By Lisa McCallum
The hulking green army truck pulls up in front of the cafÃ© like an angry elephant–belching and crushing and stomping. I’m humiliated when people on this main street in Antigua turn to stare–like, “Who’s going to ride in that thing?” But it’s me, and even though I paid money to tour a coffee plantation, I don’t want to climb into this beast. When the guide hops down and looks around and asks me, “Coffee tour?” I want to shrink. He’s my height, thin, with the delicate features of a child.
I quickly answer, “SÃ,” still hoping the young Americans on the sidewalk will join us, but they just look up at us in amusement; they are waiting for something else. The guide says I am the only one today. Why do I have to be alone when I booked a group tour specifically to avoid being alone on my birthday? The fate of travel plays out in inexplicable ways–empty hostels on the backpacker trail just when you feel up for a chat, restaurants filled with families and couples engrossed with themselves, so-called group tours that end up being private. I wanted the company of a group but will have my own private coffee plantation tour instead. Such is the nature of solo travel.
The guide introduces himself as Pedro and we climb up into the truck that will take me to discover the secrets of coffee. Remember–I chose this over the VolcÃ¡n Pacaya lava tour, which would have consisted of scrambling over scorching hot rocks all afternoon just to brag that I’d walked on lava. Thought I’d learn something instead, I remind myself self-righteously, recalling my hostel-mate’s burned legs. As he starts the truck up, Pedro asks me what I’m doing there, what I’ve seen so far in his country, and what language I want to speak with him. I tell him “Los dos”–Spanish and English– so we both can practice. He’s nice, he’s friendly. He tells me that he has a wife and small son at home and I’m relieved. There’s a phenomenon that often occurs when a foreign female is in a space alone with a local man. I hope it won’t happen today. Please don’t ask me out, I pray. Just give me the tour, but don’t ask me out.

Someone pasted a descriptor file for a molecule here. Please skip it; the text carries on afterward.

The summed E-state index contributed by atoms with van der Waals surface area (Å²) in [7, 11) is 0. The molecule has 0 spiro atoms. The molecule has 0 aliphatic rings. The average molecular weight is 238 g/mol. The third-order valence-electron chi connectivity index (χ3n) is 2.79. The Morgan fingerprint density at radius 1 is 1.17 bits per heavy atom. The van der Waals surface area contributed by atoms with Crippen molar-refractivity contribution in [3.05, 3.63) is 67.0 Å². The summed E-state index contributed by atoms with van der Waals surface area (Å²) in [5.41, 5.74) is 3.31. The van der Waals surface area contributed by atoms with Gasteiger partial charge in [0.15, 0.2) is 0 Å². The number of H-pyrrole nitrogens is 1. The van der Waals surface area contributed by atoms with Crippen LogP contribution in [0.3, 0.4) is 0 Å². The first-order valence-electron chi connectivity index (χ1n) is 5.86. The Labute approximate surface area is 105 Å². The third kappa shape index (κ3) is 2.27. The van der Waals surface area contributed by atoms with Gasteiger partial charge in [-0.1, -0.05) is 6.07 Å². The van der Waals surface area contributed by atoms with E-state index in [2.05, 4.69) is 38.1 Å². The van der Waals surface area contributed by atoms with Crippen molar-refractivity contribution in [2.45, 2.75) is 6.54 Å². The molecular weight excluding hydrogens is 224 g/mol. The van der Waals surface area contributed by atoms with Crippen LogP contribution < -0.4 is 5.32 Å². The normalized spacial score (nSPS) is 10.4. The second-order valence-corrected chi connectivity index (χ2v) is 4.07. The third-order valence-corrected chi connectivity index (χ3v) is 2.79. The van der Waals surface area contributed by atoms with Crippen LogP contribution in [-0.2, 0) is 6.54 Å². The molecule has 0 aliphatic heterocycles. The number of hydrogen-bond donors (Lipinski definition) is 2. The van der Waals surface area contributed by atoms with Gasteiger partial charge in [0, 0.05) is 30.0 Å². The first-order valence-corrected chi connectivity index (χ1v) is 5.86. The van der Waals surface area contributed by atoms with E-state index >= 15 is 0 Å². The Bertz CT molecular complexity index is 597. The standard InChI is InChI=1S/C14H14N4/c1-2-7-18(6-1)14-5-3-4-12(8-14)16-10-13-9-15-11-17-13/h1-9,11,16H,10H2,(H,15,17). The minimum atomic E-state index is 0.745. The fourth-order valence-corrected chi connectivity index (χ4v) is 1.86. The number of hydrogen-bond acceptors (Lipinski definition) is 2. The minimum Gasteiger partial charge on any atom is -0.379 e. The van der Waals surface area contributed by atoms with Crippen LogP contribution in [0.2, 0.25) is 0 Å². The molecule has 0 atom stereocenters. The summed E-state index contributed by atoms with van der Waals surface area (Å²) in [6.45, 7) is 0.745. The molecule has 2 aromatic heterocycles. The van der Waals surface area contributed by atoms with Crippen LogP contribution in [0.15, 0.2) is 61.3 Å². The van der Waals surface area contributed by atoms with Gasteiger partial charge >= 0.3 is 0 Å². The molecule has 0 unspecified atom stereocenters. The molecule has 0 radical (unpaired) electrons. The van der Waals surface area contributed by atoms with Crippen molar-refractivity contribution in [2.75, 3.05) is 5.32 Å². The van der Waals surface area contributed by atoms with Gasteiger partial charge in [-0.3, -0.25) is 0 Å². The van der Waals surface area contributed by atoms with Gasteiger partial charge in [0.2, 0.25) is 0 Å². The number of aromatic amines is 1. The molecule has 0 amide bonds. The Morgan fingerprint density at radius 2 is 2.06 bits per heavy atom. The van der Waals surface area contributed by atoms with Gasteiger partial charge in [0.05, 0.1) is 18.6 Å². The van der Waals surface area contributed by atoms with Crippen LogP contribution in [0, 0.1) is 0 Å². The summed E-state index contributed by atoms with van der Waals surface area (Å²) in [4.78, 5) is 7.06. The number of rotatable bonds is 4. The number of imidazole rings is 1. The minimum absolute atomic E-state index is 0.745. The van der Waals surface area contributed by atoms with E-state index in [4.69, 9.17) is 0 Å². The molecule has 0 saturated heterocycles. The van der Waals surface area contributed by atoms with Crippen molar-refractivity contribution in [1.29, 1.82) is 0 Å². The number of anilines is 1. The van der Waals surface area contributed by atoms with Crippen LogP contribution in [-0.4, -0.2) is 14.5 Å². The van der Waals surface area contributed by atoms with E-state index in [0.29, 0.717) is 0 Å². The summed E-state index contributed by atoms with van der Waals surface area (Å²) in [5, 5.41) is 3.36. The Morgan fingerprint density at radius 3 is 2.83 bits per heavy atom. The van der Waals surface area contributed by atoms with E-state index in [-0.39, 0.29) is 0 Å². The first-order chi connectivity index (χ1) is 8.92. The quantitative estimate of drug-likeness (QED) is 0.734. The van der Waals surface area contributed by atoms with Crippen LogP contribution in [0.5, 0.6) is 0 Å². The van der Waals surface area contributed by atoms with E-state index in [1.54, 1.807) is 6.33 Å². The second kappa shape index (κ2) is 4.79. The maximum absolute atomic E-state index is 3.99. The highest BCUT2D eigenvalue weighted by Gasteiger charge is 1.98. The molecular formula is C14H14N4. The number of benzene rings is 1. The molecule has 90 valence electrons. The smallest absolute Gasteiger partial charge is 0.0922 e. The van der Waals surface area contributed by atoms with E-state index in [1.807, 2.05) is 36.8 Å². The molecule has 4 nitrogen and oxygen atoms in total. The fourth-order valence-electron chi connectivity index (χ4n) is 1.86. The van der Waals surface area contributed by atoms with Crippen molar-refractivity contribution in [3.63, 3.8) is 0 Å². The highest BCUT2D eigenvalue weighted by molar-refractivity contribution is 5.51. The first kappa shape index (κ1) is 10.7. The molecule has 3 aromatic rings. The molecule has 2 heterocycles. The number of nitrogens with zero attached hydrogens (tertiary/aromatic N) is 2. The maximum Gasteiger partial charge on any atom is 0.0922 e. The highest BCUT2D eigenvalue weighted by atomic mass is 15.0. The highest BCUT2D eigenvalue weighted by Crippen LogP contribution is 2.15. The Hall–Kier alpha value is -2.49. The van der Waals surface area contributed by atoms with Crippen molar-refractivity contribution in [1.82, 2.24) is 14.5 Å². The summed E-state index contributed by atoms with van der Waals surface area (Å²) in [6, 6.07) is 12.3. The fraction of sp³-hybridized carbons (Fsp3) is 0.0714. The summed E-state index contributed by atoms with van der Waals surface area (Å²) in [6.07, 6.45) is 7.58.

We drive past the village of San Felipe, practically a suburb of Antigua, where farmers in jeans saunter and women in long, tightly-swathed skirts waddle along village roads leading home. The army truck lurches and chugs along, belching gray smoke and making the passersby stare even though I’m sure they’ve seen guides drive this beast back and forth numerous times before. Pedro shouts background information about the coffee plantation–the finca–that I cannot hear but I nod anyway. Suddenly, we enter through gates with guards holding machine guns on alert for coffee robbers. They smirk at our truck designed for ten but filled with only Pedro and me.
As we roll into the parking lot, the drops begin. Pedro jokes about the rain; it’s a daily thing this time of year, and he grabs an umbrella from underneath my seat. I put on my jacket and bury my backpack under it. We rush like two children to a greenhouse where Pedro proffers delicate baby plants and leftover berries for me to examine while he explains in English and Spanish how the plants start out here and eventually end up as coffee trees out in the plantation. There they produce the berries that people in America love to drink. Of course, he drinks coffee too, and he appreciates a fine cup. “But many Guatemalans drink instant coffee,” he admits.
“Because it’s cheaper?” I ask, hoping he won’t be offended.